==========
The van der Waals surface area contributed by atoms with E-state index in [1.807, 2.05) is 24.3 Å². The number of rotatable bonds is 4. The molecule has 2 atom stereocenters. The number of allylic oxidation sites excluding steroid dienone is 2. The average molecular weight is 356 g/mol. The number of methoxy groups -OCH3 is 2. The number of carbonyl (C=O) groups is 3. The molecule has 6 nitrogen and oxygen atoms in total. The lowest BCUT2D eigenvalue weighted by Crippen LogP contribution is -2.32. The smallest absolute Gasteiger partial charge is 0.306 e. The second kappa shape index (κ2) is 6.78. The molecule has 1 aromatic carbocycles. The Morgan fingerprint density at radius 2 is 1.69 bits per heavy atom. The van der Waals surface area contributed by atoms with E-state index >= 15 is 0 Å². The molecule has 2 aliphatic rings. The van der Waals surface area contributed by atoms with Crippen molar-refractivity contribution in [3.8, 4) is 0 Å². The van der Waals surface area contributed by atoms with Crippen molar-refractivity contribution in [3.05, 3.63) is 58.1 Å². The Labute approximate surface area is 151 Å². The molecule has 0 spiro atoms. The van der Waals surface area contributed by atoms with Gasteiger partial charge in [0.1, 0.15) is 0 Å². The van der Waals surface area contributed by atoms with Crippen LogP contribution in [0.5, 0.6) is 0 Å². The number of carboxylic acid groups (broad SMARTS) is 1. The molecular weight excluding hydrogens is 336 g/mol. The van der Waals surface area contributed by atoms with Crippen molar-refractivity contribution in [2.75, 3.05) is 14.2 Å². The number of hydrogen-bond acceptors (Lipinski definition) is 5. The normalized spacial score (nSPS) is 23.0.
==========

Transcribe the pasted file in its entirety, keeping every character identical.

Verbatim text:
The van der Waals surface area contributed by atoms with E-state index in [1.807, 2.05) is 24.3 Å². The number of rotatable bonds is 4. The molecule has 2 atom stereocenters. The number of allylic oxidation sites excluding steroid dienone is 2. The average molecular weight is 356 g/mol. The number of methoxy groups -OCH3 is 2. The number of carbonyl (C=O) groups is 3. The molecule has 6 nitrogen and oxygen atoms in total. The lowest BCUT2D eigenvalue weighted by Crippen LogP contribution is -2.32. The smallest absolute Gasteiger partial charge is 0.306 e. The second kappa shape index (κ2) is 6.78. The molecule has 1 aromatic carbocycles. The Morgan fingerprint density at radius 2 is 1.69 bits per heavy atom. The van der Waals surface area contributed by atoms with E-state index >= 15 is 0 Å². The molecule has 2 aliphatic rings. The van der Waals surface area contributed by atoms with Crippen molar-refractivity contribution in [3.8, 4) is 0 Å². The van der Waals surface area contributed by atoms with Crippen molar-refractivity contribution in [3.05, 3.63) is 58.1 Å². The Labute approximate surface area is 151 Å². The molecule has 0 spiro atoms. The van der Waals surface area contributed by atoms with Gasteiger partial charge in [0.1, 0.15) is 0 Å². The van der Waals surface area contributed by atoms with Crippen LogP contribution in [0.5, 0.6) is 0 Å². The number of carboxylic acid groups (broad SMARTS) is 1. The molecular weight excluding hydrogens is 336 g/mol. The van der Waals surface area contributed by atoms with Crippen molar-refractivity contribution in [2.75, 3.05) is 14.2 Å². The number of hydrogen-bond acceptors (Lipinski definition) is 5. The normalized spacial score (nSPS) is 23.0.